Oliver's Story - Into the Great Wide Virtual Open
A Gamer Story by Oliver Rind
It was much later in my youth that I integrated into the culture of video gaming. To put it one way, I’ve received a citizenship among the society of gamers. My friends, however, you might say were permanent residents, to begin with. They are avid gamers and have been that way ever since their parents gifted them the Nintendo 64 back in the late nineties.
I felt like an outcast for most of my life when it came to gaming—and I still do to some extent. Imagine a Viking longhouse. A fire is burning in the middle with a rotisserie boar slow roasting, while others tear away at the haunches. On each end of the long tables sit the bearded warriors, regaling each other in adventures, slaying beasts, and being victors of quests. Imagine hearing it in their native tongue as a bystander, a foreigner. This was me, envious of these great things that were done, and yet I couldn’t understand a word, because I never indulged as they did in the thrills of entering another world, another place, another body. I wanted to learn their language, join them in their quests, see what they saw, and experience what they experienced—and so I began gaming.
Particularly, I fell in love with open world games, like Skyrim or Fallout, where you could be anyone and do anything. In the real world, I’d like to think of myself as a good upstanding and law-abiding citizen, but in the gaming world, what’s stopping me from being the villain that the villagers fear? Traveling to these worlds was a way to explore the imagination and someone who I wasn’t. I believe gaming is like a well-written book if done right, can transport you like a lucid dream into another place entirely, and actually make you forget for a moment (or hours) that you’re a twenty-five-year-old copywriter.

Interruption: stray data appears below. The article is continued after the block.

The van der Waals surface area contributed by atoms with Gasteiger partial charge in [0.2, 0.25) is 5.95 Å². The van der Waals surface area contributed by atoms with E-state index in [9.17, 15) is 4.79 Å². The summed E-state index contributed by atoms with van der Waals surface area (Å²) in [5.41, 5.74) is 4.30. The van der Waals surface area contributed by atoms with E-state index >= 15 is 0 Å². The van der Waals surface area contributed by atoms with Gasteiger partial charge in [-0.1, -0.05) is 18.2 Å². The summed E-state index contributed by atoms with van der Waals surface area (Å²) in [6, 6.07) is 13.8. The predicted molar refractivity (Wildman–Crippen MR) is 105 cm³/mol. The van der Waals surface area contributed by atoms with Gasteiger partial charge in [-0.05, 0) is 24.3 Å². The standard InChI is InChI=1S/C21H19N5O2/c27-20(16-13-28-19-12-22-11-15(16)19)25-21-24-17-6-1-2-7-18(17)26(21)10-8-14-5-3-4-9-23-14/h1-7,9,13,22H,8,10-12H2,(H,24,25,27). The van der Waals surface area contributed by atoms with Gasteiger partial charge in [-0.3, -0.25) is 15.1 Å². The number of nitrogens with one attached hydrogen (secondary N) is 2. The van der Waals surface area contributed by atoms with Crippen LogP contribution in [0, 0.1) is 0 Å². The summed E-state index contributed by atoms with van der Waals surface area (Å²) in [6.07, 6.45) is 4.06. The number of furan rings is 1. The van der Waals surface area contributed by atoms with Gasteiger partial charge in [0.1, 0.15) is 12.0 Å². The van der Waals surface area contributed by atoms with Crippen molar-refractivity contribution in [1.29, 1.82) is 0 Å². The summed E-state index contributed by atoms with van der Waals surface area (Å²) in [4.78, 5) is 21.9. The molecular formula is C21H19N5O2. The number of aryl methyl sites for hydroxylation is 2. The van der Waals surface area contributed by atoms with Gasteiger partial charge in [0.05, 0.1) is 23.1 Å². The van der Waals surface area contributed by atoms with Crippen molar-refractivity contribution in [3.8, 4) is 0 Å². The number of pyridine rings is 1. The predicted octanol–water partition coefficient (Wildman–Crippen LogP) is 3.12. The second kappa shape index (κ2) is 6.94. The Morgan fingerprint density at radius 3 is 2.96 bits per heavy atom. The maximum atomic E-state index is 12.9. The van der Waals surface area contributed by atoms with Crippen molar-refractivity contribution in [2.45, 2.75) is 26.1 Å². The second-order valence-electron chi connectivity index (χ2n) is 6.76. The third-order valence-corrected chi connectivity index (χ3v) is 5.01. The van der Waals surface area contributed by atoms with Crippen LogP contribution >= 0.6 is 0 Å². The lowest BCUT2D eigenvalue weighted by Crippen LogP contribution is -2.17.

This was why gaming became a growing interest and is now a part of my life. In an open world game whether it is multiplayer or solo, it’s an escape. It began for me as a means to connect with my friends. I wanted to join them, be able to engage in their interests, and in the process enjoy a temporary leave from the real responsibilities of the world. I suppose you could say I didn’t want to be alone. It isn’t an uncommon story for an introvert to be more social than the clubbing extrovert, neither is it uncommon to hear that gaming is becoming more and more prevalent as a pastime in the younger generation.
There is an argument to be made about gaming as well as social interactions becoming the new norm in everyday life. Logging on to talk to friends on the gaming-centric chat service known as Discord, for example, which is what I do, is as easy as dialing a number, if not easier. It’s what certainly brought my friends and I closer over the years, perhaps even the reason why I maintained a friendship with them. What I feel most parents see is their child sitting alone in a room, when in fact they’re somewhere entirely, with all of their friends, and proving far less the recluse that the stigma suggests.
Gamers aren’t what they’ve been let out to seem; I learned that first hand. The more I spent time among this subculture, the more I learned that within both realms—real and virtual—gamers are a community, a people that have their own societies, cultures, and even laws, and it’s wonderful.